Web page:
Permanent spousal support, on the other hand, refers to the long term, post-judgment payments that one spouse makes to the other.  In this situation, the courts have ruled that one cannot use a formula.  Instead, in determining the amount and duration of permanent spousal support, the Court must consider the myriad of factors enumerated in Family Law Section 4320 and apply these to the circumstances and earning capacities of both spouses at the time of dissolution.  On the basis of such an assessment, the Court
must then come up with an equitable arrangement for permanent spousal support.

The word “permanent” in the expression “permanent spousal support” makes it seem as if this kind of support is, by definition, unending, which is simply not so.  Certainly, it is true that permanent spousal support might go on for a very long time, but there is no specific guidance demanding that it does.  And of course, permanent spousal support inevitably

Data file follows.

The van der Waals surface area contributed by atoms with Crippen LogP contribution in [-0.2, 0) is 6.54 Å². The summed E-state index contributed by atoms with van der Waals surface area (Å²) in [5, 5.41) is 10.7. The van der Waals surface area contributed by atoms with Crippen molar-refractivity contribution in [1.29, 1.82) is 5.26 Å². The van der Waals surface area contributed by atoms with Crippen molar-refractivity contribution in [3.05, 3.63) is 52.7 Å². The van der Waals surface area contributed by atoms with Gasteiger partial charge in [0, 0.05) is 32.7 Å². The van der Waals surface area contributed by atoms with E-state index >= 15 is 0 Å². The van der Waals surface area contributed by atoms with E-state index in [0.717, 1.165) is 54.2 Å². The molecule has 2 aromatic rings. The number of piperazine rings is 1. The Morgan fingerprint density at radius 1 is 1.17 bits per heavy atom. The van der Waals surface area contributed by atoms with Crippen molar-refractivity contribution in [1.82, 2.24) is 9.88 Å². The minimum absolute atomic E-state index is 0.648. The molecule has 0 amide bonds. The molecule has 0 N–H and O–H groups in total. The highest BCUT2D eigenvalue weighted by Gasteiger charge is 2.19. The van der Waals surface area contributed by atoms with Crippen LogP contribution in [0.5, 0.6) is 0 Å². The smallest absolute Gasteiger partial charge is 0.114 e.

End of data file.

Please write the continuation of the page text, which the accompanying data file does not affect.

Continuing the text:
terminates with the death of either spouse and also, typically, with the remarriage of the recipient spouse.  So practically speaking, “permanent spousal support” does not mean “support in perpetuity,” but rather support that lasts as long as the facts of a marriage warrant or, alternatively, until some point in the future when the Court determines that
the recipient spouse has becomes self-supporting.